Exploring the solar system at JPL


Spacecraft managed by JPL for NASA have visited all the planets in our solar system. This daunting accomplishment began when the JPL-built Mariner 2 spacecraft flew over Venus in 1962. Since then, many NASA space missions have explored the other planets and some of their many moons, as well as asteroids and comets. .

These missions have brought us spectacular and diverse discoveries, including volcanoes, canyons, geysers, colossal storms, and evidence of liquid oceans on other worlds.

The venerable twin spacecraft Voyager played a pivotal role in uncovering the secrets of the solar system. Built at JPL and launched in 1977, they have flown over and imaged Jupiter, Saturn, Uranus and Neptune. Their discoveries added many chapters to astronomy books. Iconic Voyager images include a ‘family portrait’ of planets and a retrospective view of Earth in the form of a ‘pale blue dot’. The Voyagers are now in interstellar space, the space between the stars. And in case they encounter other beings, the two spacecraft carry instructions to play on board a “Golden Record” of human greetings, sounds, music and images.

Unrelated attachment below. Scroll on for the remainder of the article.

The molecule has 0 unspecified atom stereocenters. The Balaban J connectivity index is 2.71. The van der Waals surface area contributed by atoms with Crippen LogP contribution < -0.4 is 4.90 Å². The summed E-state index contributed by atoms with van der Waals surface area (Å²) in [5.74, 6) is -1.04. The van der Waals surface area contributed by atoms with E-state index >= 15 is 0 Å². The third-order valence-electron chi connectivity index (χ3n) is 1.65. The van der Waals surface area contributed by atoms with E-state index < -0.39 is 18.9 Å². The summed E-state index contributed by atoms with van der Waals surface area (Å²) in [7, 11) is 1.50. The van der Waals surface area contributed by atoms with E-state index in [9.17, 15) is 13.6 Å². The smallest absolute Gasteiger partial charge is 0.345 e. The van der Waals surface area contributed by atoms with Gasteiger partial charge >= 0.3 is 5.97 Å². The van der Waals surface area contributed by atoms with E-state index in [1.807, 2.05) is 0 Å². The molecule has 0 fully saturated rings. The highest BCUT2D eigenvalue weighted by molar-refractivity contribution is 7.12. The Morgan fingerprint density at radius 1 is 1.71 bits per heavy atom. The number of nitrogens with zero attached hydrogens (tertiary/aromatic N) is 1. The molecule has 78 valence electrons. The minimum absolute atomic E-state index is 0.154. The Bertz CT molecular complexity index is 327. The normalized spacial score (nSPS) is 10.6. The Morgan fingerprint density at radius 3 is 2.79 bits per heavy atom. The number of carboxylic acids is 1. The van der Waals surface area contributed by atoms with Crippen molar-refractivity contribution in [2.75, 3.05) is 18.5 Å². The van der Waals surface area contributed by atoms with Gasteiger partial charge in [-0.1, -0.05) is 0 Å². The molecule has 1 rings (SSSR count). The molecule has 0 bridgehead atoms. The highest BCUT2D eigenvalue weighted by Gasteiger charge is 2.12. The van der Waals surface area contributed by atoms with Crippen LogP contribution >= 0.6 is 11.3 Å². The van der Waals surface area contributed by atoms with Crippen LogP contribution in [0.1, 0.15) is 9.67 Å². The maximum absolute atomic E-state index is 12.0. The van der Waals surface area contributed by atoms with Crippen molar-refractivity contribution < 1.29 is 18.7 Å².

Savory surprises in the solar system

It seems there is a surprise around every corner of the solar system. The thrill and benefits of discovering these delicacies are limitless, except for the great travel distances, technology, resources and harsh conditions of space. That’s why we maximize the findings from each mission to strategize where to go next.

For example, the Galileo mission found evidence of an ocean below the surface of Jupiter’s icy moon Europa in the 1990s. Then, in 2005, another JPL-managed mission, Cassini, spotted jets of steam. of water escaping from the frozen moon Enceladus of Saturn. Scientists have determined that it could also have an underground ocean. As a result of these revelations, the Frozen Worlds have become a prime candidate for further exploration as possible hosts for a life form. A future mission in preparation, Europa Clipper, will take a close look at this promising jovial destination. And researchers are now also studying the possibility that other places, including asteroids and comets, may contain ice and maybe even liquid water.


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